Here's a little known fact: The Sharks have been a playoff team in 14 of the last 15 NHL seasons. The only other NHL team that boasts that consistency? The Detroit Red Wings. The only problem is that there were 11 different Stanley Cup winners during that 15 year period, and none of them are named the Sharks.
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In the 8 years of the previous CBA, the Sharks made the playoffs in each of them and were eliminated in the first round only twice. They also made a trip to the conference finals twice. It's safe to say that GM Doug Wilson is doing an excellent job of putting a competitive product on the ice.
So, where do the Sharks go from here? There are a few questions leading up to training camp and beyond for San Jose this season. A possible changing of the guard in the middle of the top six could be well in motion with the recent signings of Joe Pavelski and Logan Couture to five year, big money, deals. I have five questions heading into training camp for the Sharks, and here they are.
1. How do the Sharks get cap-comliant?
San Jose currently sits with Boston, Philadelphia and Pittsburgh as the delinquent teams of the salary cap, exceeding the ceiling by a shade over $400K. Something's got to give. Is it Brad Stuart? Who knows. The lack of interest in the Sharks makes digging up thoughts from Doug Wilson's head extremely difficult. Sitting with 22 players and over-spending by $400K makes you certain things have to move.
2. What to do with Tomas Hertl?
The 6'2", 198lb, center from the Czech Republic had an excellent season last year in the Czech Extraliiga. He recorded 30 points in 48 games, including 18 goals. The book on Hertl is that he plays the dirty areas and boasts a solid two-way game that would translate to a good third line center in the NHL. Can Hertl crack the lineup this year and split third line time with newly acquired Tyler Kennedy? I'd like to see it.
3. Does Joe Thornton fit into the plan beyond 2013-2014?
I highly doubt that he does, but you never know. The return on Thornton at the deadline would be significant, considering he is still a highly functional asset to a team who needs a big, talented, centerman for a playoff run. Joe's a warrior and gives it all each game, even though Boston ran him out of town after playing a post-season with broken ribs. I can't see the Sharks dealing Joe earlier than a week before the deadline and the return should be a roster winger, defensive prospect and a first rounder. Look at what other teams got for rentals that aren't as functional as Joe.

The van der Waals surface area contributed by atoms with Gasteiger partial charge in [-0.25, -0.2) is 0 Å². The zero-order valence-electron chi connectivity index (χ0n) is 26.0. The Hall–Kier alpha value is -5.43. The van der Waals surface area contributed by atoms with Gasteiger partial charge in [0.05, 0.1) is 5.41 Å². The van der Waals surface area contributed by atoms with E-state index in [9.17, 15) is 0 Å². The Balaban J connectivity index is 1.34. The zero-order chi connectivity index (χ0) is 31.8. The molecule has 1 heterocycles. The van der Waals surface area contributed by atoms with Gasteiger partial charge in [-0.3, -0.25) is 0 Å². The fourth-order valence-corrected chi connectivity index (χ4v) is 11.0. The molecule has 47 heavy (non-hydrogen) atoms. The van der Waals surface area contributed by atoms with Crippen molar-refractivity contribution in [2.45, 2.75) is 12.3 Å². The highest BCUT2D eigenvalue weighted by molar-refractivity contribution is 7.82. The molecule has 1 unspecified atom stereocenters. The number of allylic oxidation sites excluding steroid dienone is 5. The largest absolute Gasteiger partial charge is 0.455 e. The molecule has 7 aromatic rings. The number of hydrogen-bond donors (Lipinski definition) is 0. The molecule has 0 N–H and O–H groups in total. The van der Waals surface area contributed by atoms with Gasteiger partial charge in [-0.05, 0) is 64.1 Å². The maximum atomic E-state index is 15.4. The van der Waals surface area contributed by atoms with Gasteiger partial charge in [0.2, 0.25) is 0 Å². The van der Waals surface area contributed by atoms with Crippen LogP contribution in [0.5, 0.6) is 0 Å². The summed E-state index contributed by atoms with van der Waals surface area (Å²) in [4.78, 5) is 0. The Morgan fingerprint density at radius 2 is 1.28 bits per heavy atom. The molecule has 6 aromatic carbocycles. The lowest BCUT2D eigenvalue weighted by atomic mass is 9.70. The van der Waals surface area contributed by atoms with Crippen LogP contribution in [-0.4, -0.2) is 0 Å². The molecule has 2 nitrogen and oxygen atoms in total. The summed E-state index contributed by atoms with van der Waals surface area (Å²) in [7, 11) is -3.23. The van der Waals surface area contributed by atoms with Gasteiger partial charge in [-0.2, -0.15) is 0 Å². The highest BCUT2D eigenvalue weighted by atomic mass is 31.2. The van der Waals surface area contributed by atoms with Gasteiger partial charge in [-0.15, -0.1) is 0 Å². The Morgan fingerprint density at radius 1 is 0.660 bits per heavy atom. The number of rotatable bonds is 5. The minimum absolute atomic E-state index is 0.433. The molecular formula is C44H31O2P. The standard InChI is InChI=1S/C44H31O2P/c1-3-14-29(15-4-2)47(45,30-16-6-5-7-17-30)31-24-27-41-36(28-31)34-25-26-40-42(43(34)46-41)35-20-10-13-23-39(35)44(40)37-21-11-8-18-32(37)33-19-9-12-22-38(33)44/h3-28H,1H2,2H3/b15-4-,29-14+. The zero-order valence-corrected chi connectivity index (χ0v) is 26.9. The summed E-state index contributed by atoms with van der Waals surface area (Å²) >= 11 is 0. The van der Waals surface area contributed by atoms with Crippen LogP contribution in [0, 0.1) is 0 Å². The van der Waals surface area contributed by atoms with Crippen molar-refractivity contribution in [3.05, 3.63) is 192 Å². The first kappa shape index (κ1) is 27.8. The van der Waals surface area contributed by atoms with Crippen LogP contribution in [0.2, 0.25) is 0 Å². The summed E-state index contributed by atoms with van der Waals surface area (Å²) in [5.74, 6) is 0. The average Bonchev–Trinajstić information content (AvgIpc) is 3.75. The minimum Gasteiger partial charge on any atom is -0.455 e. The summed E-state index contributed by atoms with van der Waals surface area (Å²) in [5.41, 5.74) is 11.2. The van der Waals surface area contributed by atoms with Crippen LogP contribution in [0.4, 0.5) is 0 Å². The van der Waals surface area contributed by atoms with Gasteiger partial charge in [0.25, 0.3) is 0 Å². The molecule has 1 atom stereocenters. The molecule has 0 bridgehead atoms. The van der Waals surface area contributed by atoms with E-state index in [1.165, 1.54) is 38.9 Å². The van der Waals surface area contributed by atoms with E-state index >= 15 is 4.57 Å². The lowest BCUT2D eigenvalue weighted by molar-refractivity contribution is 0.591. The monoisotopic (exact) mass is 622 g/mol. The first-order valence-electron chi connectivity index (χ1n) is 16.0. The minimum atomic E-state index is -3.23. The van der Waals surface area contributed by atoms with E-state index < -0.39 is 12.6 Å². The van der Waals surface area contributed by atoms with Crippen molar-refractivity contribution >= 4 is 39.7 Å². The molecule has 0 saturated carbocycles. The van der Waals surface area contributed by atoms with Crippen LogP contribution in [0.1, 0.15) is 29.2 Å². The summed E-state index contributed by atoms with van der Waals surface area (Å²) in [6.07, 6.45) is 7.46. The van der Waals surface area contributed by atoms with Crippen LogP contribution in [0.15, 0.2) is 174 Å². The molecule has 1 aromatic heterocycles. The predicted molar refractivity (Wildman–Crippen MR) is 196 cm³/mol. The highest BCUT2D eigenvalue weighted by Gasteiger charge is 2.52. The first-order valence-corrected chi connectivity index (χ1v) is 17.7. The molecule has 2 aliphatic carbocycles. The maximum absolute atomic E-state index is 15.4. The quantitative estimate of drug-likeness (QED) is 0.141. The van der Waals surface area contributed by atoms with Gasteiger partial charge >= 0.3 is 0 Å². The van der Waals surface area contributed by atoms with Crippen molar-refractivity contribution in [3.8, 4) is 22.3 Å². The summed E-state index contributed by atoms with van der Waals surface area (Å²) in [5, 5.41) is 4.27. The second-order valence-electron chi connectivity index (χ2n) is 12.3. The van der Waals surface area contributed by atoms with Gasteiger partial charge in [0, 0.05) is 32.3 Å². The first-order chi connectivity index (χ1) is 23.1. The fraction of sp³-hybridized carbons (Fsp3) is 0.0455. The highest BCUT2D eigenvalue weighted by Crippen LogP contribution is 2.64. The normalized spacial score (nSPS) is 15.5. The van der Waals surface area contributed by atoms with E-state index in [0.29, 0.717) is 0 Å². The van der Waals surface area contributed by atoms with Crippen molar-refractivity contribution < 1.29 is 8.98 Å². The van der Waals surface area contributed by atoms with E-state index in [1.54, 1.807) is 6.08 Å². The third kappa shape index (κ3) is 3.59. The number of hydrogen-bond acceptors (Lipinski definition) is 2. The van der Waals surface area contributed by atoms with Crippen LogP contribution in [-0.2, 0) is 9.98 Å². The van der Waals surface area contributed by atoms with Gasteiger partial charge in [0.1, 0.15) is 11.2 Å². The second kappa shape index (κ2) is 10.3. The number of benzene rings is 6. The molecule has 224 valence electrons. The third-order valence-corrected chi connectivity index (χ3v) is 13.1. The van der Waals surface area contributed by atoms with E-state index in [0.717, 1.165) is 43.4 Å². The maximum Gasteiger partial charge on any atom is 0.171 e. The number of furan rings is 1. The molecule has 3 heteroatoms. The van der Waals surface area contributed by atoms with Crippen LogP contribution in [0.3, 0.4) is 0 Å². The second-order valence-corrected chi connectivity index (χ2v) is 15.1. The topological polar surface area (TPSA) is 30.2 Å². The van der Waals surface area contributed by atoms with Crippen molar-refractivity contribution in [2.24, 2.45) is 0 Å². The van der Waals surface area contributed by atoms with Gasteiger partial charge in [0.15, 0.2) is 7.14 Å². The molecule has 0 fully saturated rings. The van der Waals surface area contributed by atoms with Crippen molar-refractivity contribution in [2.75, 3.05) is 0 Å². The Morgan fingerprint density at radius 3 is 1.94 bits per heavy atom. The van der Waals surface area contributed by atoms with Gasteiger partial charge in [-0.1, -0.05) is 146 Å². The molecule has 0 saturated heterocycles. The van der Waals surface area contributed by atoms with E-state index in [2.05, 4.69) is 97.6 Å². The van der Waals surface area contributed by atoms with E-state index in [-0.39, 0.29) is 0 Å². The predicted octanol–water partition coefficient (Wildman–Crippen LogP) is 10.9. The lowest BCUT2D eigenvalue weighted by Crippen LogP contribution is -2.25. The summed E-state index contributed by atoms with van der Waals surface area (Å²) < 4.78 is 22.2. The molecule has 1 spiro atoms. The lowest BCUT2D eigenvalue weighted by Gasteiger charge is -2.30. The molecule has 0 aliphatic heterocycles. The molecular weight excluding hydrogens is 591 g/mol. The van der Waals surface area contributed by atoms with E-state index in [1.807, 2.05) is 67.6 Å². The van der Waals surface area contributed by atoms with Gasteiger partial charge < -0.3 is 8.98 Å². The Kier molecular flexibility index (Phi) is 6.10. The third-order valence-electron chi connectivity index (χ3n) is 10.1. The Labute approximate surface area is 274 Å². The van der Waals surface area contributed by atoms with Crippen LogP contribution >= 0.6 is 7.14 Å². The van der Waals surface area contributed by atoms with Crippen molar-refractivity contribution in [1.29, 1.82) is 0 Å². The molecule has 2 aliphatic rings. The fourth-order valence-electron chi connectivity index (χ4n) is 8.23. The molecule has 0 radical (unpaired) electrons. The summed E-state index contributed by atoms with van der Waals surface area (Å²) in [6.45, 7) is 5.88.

4. Could Marleau continue to fit into the Sharks roster beyond this year?
It's possible that the Sharks may hang on to Marleau, given his shift to the wing a few years back. It really all depends on the game plan that Wilson has. His playoff consistency suggests that he would like to continue to piece together a post-season group. Marleau's age is better than Thornton's but I think it all depends on production this season as to whether or not the Sharks bring Marleau back for more. Both players will be looking for another big money deal to finish their careers.
5. What would Dan Boyle fetch?
Here's another rental player that the Sharks could shop. Boyle is a great offensive defenceman who can play smart hockey in his own end. He's at the end of his career but can still produce and add leadership to a team looking to go far in the playoffs. Now, I say all of this understanding that the Sharks aren't that far off from making a push of their own with this current roster, but that window is quickly closing with the age of the roster. So what would Boyle get? He should gather a similar return in comparison with Marleau and Thornton. Similar, but slightly less.
When thinking about Thornton, Marleau and Boyle being deadline deals I wonder what the team would look like heading toward the post-season, assuming the Sharks are still in the hunt. It wouldn't look as good, that's for sure, but if you think of the pile of assets that those three players would generate in a trade, it's salivating.
It's safe to say that whatever Doug Wilson does, or doesn't do, this year will shape the Sharks for the next 3-5 years. Minor changes, say dealing Thornton, shapes this club for the short term. Major changes, dealing Thornton, Marleau and Boyle, could change the guard and set the Sharks up long-term.
After 14 playoff appearances in 15 seasons, albeit with no Cups, I have faith that Sharks management will continue to put a competitive product on the ice in search of the elusive Lord Stanley.
Thanks for reading.
Stay icy, Sharks fans.
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